A generation ago, the ancient Chumash tongue of Samala was all but dead, its songs and sagas buried in a university basement beneath mountains of yellowing research notes.
But now Samala is the talk of the reservation.
Thanks largely to a non-American Indian graduate student who was working for pocket money 40 years ago, the tribe has unveiled the first major Samala dictionary, a key moment in the language’s rebirth.
At a lavish event in the Chumash casino’s concert hall Friday night, most of the tribe’s 150 enrolled members lined up for copies of the long-awaited 608-page book.
“This is awesome,” said Nakia Zavalla, the 33-year-old cultural director for the Santa Ynez band of the Chumash, handling the volume as gingerly as a sacred text. “We won’t have to constantly go searching for our culture -- now it’s right here.”
The dictionary’s 4,000 entries sound as foreign to most of the tribe members as they were familiar to their ancestors. It’s a tough language for English speakers, filled with sharp interruptions called glottal stops. Some words don’t quite roll off the tongue -- qalpsik is to braid the hair tight -- and more than 100 prefixes can dramatically change the meaning of verbs.
“There are so many rules,” moaned Zavalla. “Just a glottal stop -- it sounds like uh-oh -- can change the meaning of ma from ‘the’ to ‘rabbit.’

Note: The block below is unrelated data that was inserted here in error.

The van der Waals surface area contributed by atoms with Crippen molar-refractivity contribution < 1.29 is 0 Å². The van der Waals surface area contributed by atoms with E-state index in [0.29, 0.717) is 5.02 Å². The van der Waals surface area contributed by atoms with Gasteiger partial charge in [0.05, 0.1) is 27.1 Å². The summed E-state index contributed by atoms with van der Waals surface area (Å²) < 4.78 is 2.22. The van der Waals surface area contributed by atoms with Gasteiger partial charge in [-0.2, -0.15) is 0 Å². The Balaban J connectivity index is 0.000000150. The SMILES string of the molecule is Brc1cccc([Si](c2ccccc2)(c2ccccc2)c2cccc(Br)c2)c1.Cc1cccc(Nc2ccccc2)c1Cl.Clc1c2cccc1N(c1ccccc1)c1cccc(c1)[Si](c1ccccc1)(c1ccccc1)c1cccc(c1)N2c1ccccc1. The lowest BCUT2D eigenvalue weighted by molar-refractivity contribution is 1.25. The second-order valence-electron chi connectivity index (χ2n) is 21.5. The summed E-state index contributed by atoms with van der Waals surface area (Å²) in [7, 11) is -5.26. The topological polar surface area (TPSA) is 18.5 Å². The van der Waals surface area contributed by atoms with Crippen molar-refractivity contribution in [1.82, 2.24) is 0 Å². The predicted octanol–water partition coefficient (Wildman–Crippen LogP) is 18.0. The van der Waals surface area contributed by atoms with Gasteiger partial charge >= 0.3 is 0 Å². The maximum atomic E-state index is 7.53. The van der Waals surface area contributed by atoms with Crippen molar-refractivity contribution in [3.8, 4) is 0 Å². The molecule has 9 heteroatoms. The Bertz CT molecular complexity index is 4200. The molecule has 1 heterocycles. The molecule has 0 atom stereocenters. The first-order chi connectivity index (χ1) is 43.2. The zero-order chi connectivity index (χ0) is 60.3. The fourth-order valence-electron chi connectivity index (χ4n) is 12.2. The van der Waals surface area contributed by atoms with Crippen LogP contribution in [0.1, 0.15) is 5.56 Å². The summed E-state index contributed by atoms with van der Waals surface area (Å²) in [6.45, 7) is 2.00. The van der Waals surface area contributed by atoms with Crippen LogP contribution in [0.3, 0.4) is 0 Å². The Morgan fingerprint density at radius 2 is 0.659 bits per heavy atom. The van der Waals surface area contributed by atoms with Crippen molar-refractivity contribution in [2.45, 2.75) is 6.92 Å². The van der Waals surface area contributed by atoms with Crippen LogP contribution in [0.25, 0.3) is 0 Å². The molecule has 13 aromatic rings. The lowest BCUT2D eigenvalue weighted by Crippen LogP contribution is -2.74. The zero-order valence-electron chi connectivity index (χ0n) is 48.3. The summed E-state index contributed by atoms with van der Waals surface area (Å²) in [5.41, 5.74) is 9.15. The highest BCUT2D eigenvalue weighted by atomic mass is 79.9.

The last Chumash fluent in the language died in 1965. For years, speaking Samala carried a stigma, even on the reservation. At the American Indian boarding schools attended by students in past generations, use of native tongues was a punishable offense, a serious violation in an environment that aimed to minimize the value of being Indian.
More recently, some parents saw the language as a needless burden for their children -- a reminder of an identity it sometimes seemed better to hide.
“I would never even tell people I was Chumash,” said Sarah Moses, 66, the head of the tribe’s education committee. “I would say I was Mexican.”
It was the same story in other tribes. About 30 of the state’s American Indian tongues have no speakers left and another 50 have only a few. Fueled in some cases by revenue from their casinos, tribes have hired linguists to help them bring back languages now limited mostly to guest appearances in scholarly publications.
“There’s a huge resurgence of people wanting to get their languages back,” said Leanne Hinton, the retired head of UC Berkeley’s linguistics department and a consultant for several tribes. “This Samala dictionary is going to be an extremely important reference, particularly with no native speakers left.”
At Friday night’s ceremony, state education secretary Jack O’Connell called the dictionary’s unveiling “a truly historic, monumental occasion,” and the crowd burst into applause.
Servers circulated from table to table offering gift bags stuffed with small mementos: A tin of M&M;'s stamped with the Samala words for good -- choho -- and hello -- haku; a deck of 52 illustrated flash cards with words like watermelon (santiya), donkey (wulu), to be half-dark (unatixivi); and a butter cookie topped with a four-color reproduction of the dictionary’s cover on sugary, edible paper.